Opening the way to unfailing chips

Opening the way to unfailing chips

PRL researchers develop a new methodology to predict and correct chip glitches before fabrication.

A group of researchers from the Photonics Research Labs (PRL) of the iTEAM Research Institute has taken an important step forward in fail-safe chips designing. They propose a new optical circuit design approach that anticipates possible production defects before chip fabrication, a major breakthrough that has recently been published in the peer-reviewed journal Optica.

The main purpose of their work is to develop a photonic programmable processor that will provide a wide range of functionalities by using a single architecture, as electronical microchips achieved a few decades ago. “Thanks to this new approach we are building designing tools that optimize and simplify chip fabrication as well as significantly improve their performance”, highlights prof. José Capmany, who coordinates this research project.

Fault prediction and mitigation of performance deterioration

According to professor Capmany, fabrication faults in circuit components are very common in Integrated Optics industry. “Our methodology predicts where fabrication errors are likely to occur in order to redesign the whole chip to mitigate a possible performance worsening in a transparent way for the user”, he adds.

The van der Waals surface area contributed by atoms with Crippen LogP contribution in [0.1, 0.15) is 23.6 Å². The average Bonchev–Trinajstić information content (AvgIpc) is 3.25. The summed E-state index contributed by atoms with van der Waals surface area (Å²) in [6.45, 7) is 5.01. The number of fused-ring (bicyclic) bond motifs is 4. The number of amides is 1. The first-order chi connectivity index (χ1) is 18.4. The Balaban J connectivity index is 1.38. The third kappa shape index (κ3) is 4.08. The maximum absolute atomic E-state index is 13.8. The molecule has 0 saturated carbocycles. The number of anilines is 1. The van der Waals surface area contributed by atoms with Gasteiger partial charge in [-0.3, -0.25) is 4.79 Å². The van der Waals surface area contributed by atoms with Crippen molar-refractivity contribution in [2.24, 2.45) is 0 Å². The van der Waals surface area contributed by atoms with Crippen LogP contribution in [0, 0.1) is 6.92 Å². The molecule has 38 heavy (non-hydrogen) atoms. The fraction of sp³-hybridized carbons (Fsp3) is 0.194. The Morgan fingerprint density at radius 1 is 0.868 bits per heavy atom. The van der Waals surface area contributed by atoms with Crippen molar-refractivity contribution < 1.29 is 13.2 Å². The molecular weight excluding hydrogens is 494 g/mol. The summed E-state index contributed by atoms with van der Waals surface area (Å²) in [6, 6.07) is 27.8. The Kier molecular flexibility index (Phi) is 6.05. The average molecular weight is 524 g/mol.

“The fundamentals of our algorithm are relatively simple”, states PRL researcher Daniel Pérez. “After setting a first configuration of the circuit components, we employ mathematical induction techniques to assess the circuit behaviour at each port. This first assessment allows us to simulate other circuit configurations. This way we can simulate large-size circuits and validate their performance in accordance with current fabrication procedures.”

Cost reduction

“On top of that, we will benefit from a cost reduction in chip fabrication because any chip optimization via software results in a less demanding fabrication run. Consequently, production efficiency will be increased”, pointed out professor Capmany.

Photonic chips based on AI

The next step is to use Artificial Intelligence techniques to design and produce photonic circuits. “In fact, our current work has produced the seed that machine learning algorithms need to get started”, said Dr. Pérez.

They also have to face the challenge of merging the long-standing effort they have been making so far in hardware designing with their new developments on advanced algorithms to take the most of Integrated Optics technology.